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Wow the Wikipedia entry on "Price Is Right mountain climber guy" takes a dark turn pic.twitter.com/F8QG5ntq5r



Posted by KenJennings on Monday, November 5th, 2018 10:47pm


486 likes, 125 retweets
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DMack
9 days ago
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The Art of Film Grain

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Like Instagram filters and vinyl records, the use of film grain in movies is now a conscious choice on the part of media creators and consumers. In this video featuring the recent Nic Cage horror movie Mandy (which I hadn’t even been aware of), Evan Puschak discusses how film grain can function as an integral part of a film’s story & mood, not just as a “byproduct of chemical processing”. I found Steven Spielberg’s comment about film grain especially interesting:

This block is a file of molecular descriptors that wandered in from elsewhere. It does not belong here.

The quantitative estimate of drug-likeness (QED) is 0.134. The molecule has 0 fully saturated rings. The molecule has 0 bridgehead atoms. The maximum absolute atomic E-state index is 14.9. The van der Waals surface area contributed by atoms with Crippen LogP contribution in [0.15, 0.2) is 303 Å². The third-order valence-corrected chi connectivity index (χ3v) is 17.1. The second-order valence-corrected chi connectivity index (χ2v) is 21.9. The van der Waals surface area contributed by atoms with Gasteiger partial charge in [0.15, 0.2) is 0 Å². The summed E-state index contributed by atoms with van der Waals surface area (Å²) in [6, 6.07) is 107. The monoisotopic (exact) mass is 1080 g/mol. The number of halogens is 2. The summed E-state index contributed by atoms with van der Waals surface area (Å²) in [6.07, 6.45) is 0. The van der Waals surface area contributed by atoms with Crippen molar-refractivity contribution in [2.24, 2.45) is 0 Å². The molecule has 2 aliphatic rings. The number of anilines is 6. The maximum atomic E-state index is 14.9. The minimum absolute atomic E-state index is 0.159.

The grain is always moving, it’s swinging, which means that even in a still life, let’s say a flower on a table, that flower is alive even if it’s not moving.

Tags: Evan Puschak   movies   Steven Spielberg
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DMack
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streaming a compressed video about film grain in 360p :V
Victoria, BC